I’m here because I was told to come: a study of cancer patients’ reasons for attending the emergency department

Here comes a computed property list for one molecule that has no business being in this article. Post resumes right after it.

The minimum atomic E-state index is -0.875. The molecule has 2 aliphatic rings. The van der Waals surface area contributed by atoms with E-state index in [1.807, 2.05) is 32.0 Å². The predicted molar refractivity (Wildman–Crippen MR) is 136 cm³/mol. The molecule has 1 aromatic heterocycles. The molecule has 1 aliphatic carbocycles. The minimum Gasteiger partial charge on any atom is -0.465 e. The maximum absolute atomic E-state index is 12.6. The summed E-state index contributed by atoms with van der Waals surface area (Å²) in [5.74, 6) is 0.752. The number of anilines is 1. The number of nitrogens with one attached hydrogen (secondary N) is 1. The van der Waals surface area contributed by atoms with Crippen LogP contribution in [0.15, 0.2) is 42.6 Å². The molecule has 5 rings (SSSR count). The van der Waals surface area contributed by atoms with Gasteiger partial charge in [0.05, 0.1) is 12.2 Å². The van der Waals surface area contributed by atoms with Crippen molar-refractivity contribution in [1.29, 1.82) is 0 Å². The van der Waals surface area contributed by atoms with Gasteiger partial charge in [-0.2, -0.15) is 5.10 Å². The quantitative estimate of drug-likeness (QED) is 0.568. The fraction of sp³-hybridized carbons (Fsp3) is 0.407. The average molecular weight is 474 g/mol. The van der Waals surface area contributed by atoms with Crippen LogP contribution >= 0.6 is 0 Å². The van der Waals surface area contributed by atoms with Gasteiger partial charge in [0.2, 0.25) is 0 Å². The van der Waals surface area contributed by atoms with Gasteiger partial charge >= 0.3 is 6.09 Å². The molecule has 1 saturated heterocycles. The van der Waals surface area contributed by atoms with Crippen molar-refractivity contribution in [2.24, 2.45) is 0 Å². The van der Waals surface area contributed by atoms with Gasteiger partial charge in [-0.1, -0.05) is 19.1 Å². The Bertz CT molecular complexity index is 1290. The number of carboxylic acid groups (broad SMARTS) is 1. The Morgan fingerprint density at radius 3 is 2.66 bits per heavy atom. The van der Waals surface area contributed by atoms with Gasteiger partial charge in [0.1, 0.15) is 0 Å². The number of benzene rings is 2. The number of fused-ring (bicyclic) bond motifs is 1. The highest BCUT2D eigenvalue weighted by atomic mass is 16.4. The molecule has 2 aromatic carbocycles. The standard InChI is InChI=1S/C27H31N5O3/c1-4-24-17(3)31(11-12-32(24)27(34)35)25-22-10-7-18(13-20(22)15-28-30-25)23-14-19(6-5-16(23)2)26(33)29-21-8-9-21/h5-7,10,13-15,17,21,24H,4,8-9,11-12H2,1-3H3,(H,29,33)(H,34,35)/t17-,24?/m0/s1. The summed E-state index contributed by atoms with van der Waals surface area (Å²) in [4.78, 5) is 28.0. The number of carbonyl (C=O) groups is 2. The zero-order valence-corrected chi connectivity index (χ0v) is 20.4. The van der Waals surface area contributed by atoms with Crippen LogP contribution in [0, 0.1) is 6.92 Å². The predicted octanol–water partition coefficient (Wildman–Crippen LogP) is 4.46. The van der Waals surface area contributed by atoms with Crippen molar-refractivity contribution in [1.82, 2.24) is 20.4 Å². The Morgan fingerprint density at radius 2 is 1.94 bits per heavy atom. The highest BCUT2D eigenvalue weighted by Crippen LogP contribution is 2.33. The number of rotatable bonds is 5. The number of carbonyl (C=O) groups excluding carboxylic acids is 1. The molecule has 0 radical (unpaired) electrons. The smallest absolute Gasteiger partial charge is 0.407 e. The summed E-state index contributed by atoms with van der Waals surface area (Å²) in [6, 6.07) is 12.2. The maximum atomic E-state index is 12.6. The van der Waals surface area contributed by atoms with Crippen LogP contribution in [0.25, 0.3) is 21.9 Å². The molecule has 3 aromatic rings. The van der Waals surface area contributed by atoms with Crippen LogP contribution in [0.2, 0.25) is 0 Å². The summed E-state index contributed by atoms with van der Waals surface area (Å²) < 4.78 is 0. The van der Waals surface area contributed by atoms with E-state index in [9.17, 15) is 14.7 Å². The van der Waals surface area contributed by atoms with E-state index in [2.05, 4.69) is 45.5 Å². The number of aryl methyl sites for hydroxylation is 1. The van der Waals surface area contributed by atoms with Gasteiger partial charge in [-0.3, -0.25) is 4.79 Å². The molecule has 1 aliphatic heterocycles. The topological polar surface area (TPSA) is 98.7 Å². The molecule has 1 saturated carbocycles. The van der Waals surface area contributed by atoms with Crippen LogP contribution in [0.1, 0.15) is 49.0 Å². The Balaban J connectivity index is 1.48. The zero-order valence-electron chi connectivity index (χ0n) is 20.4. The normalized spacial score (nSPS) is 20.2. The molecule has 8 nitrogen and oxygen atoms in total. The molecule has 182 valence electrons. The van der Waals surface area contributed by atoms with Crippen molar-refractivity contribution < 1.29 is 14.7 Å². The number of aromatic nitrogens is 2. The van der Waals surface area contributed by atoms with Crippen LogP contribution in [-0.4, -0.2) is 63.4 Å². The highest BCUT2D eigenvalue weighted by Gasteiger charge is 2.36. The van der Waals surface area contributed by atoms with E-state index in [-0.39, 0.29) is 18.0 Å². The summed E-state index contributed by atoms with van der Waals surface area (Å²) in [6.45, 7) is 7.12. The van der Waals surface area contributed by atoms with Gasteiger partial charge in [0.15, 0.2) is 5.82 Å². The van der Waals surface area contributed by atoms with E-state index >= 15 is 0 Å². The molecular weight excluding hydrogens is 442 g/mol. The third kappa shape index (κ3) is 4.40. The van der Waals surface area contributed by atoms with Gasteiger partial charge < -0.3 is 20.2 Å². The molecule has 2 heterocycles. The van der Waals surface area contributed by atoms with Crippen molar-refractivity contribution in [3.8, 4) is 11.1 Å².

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OBJECTIVES: Patients with cancer are seen frequently in emergency departments (EDs). It has been proposed that many of these visits are preventable, but the patient perspective has not been well-studied. METHODS: We conducted structured interviews with a convenience sample of patients who presented to a single ED with a cancer-related complaint. We asked standardized questions regarding patient predisposing characteristics, enabling factors (e.g., access to support), and perceived need for care. We compared the reported perceived need with the evaluated need by ED healthcare providers. Themes were identified using descriptive content analysis. RESULTS: Forty-five patients completed interviews, of whom 30 (67%) were admitted to hospital. The most frequent reasons for seeking ED care were pain (includes abdominal) (33%), fever (11%), and weakness (11%). The majority (77%) did not make the decision to go to the ED alone: healthcare providers (40%, most commonly oncologists) and caregivers (36%) were the reported decision-makers in these cases. The majority (73%) felt their ED visit was not preventable. Themes of an alternative oncological setting for tests, improved community services, and both earlier medication management and referral to specialist care were identified from patients who reported their visit was avoidable. Congruence between (patient) perceived need and evaluated need was high (96%). CONCLUSIONS: The minority of patients made the decision to seek ED care by themselves. While the majority did not believe emergency care was avoidable, those who did had cogent suggestions to that end. Patient's assessments of their own need had high agreement with ED providers' evaluations.
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